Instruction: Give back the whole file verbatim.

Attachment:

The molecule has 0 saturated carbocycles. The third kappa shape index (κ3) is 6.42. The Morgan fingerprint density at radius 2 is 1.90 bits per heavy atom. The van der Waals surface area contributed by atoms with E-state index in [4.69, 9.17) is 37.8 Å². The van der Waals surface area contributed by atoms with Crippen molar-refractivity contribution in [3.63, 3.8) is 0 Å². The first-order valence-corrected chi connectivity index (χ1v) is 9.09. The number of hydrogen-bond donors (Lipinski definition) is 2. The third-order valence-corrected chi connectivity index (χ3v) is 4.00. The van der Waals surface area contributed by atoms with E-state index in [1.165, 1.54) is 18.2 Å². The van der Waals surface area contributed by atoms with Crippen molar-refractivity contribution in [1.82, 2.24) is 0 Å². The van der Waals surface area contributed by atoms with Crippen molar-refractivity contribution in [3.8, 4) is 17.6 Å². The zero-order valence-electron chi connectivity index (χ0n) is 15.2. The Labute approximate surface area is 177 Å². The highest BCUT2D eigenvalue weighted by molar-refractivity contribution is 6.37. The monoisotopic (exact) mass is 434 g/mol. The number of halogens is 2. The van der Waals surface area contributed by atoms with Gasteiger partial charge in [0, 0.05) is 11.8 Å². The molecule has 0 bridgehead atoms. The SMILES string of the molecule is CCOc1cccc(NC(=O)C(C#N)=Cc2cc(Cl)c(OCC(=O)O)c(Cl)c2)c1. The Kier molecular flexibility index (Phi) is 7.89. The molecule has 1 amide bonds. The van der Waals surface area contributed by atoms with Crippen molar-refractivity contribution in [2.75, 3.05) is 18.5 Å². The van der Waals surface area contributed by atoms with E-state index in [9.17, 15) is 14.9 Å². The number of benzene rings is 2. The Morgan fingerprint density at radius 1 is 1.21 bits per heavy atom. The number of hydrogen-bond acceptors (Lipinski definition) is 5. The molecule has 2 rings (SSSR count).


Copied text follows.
The molecule has 0 saturated carbocycles. The third kappa shape index (κ3) is 6.42. The Morgan fingerprint density at radius 2 is 1.90 bits per heavy atom. The van der Waals surface area contributed by atoms with E-state index in [4.69, 9.17) is 37.8 Å². The van der Waals surface area contributed by atoms with Crippen molar-refractivity contribution in [3.63, 3.8) is 0 Å². The first-order valence-corrected chi connectivity index (χ1v) is 9.09. The number of hydrogen-bond donors (Lipinski definition) is 2. The third-order valence-corrected chi connectivity index (χ3v) is 4.00. The van der Waals surface area contributed by atoms with E-state index in [1.165, 1.54) is 18.2 Å². The van der Waals surface area contributed by atoms with Crippen molar-refractivity contribution in [1.82, 2.24) is 0 Å². The van der Waals surface area contributed by atoms with Crippen molar-refractivity contribution in [3.8, 4) is 17.6 Å². The zero-order valence-electron chi connectivity index (χ0n) is 15.2. The Labute approximate surface area is 177 Å². The highest BCUT2D eigenvalue weighted by molar-refractivity contribution is 6.37. The monoisotopic (exact) mass is 434 g/mol. The number of halogens is 2. The van der Waals surface area contributed by atoms with Gasteiger partial charge in [0, 0.05) is 11.8 Å². The molecule has 0 bridgehead atoms. The SMILES string of the molecule is CCOc1cccc(NC(=O)C(C#N)=Cc2cc(Cl)c(OCC(=O)O)c(Cl)c2)c1. The Kier molecular flexibility index (Phi) is 7.89. The molecule has 1 amide bonds. The van der Waals surface area contributed by atoms with Crippen molar-refractivity contribution in [2.75, 3.05) is 18.5 Å². The van der Waals surface area contributed by atoms with E-state index in [9.17, 15) is 14.9 Å². The number of benzene rings is 2. The Morgan fingerprint density at radius 1 is 1.21 bits per heavy atom. The number of hydrogen-bond acceptors (Lipinski definition) is 5. The molecule has 2 rings (SSSR count).